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Tangier taps arty roots

Cinematheque aims to become influential exhib in region

TANGIER, Morocco — Overlooking the Straits of Gibraltar, within eyeshot of Spain, Tangier has a colorful and licentious past. Bohemian writers William Burroughs and Paul Bowles made it their home, and it’s said that heiress Barbara Hutton had ancient alleys widened to accommodate her Rolls.

Now the groundbreaking Tangier Cinematheque, a renovation of the ’30s Cinema Rif, hopes to give Tangier an equally artistic future. Opening May 29, it aims to become an influential arthouse for North Africa — and a flagship project for Morocco’s derelict exhibition sector.

Designed by France’s Jean-Marc Lalo, the renovations include two screening rooms — with 380 and 60 seats — Dolby SRD Sound, DVD and DV projections, a reading room and a video library. A cafe with broadband will look out on Tangier’s main Grand Socco square, a quaint circle of whitewashed mom-and-pop shops. The cinema’s projectors can also turn outward to provide open-air screenings for 4,000 people.

“The Cinematheque sets out to be a first-class movie theater for quality independent cinema and a greenhouse for talent,” says New York writer-actor Sean Gullette, who founded the 212 Society to raise money for projects in Morocco, including the cinema.

The Cinematheque will organize workshops and commission filmmakers to work locally, using its editing suite, says programmer Yto Barrada. “We’re filling a gap,” she adds.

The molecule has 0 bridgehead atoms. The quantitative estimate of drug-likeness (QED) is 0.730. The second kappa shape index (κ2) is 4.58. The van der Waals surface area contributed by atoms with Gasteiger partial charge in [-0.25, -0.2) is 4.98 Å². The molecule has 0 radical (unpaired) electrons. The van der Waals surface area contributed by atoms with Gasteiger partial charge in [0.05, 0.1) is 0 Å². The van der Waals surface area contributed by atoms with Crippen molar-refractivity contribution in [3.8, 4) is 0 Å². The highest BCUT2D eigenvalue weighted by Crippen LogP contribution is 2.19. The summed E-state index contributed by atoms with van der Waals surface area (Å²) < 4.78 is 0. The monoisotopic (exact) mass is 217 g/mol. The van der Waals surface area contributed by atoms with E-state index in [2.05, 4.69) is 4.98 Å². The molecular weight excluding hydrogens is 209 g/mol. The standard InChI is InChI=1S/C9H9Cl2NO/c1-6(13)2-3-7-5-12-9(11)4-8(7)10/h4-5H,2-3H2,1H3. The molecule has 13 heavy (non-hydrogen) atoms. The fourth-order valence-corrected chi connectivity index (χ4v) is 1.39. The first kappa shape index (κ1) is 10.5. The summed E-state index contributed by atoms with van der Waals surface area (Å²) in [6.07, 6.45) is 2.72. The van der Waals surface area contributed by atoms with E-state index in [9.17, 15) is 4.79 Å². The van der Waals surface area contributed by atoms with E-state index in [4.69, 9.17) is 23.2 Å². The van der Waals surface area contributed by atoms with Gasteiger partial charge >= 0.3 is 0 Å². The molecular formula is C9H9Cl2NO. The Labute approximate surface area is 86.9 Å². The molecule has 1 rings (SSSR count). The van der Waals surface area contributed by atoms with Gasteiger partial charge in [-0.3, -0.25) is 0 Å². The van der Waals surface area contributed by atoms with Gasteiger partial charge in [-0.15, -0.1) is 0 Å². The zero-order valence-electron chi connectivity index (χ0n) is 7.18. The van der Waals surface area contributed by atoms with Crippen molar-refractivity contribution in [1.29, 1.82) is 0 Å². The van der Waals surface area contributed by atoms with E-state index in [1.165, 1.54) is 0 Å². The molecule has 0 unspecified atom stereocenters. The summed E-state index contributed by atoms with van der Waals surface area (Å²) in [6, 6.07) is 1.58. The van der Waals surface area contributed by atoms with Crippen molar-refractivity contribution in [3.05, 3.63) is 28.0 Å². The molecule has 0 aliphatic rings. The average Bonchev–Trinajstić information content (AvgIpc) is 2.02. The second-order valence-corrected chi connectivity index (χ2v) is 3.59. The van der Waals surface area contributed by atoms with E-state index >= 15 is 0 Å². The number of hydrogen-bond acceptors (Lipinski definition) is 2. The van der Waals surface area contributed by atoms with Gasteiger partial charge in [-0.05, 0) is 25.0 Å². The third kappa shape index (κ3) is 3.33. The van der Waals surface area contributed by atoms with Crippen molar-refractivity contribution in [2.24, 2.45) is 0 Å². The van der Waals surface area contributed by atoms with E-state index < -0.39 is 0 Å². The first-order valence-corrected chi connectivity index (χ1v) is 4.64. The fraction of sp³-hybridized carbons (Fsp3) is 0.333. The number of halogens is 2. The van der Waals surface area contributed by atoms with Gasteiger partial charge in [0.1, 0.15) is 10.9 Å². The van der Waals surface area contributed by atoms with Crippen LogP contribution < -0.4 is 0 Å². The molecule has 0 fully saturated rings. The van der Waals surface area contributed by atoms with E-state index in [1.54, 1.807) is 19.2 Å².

For Morocco’s exhibition sector, that’s some understatement. “The bane of Moroccan cinema is exhibition,” says Moroccan film institute director general Nour-eddine Sail.

Screen count has plunged to 105, many in poor condition. Tickets average $1.60, or even less for Bollywood pics, which had a 36% market share last year. DVD bootlegging has whammied attendance in 2005, reports Mohammed Layadi, owner of Marrakech’s Cine Colisee.

But 50% of Moroccans are under 25. Cultural events such as Tangier’s annual Tanjazz fest play to capacity crowds. Morocco’s first multiplex, Casablanca’s spanking Megarama 14-plex, built on a trendy seaside strip between two McDonalds, repped 26% of total B.O. in 2004. Next year, a seven-plex will bow in Marrakech, and a four- to six-screener in Agadir. The government is pushing multiplex creation, says Sail. That’s important when one crux remains snagging land permits from regional authorities.

Exhibitors hope for lighter taxation. “The best way into Morocco would be hand-in-hand with blue-chip mall constructors,” says Pablo Nogueroles, business development director at Spain’s Yelmo Cineplex.

After first-phase construction, further multiplexing may depend on curtailing piracy, and, as so much in Morocco, on economic improvement.

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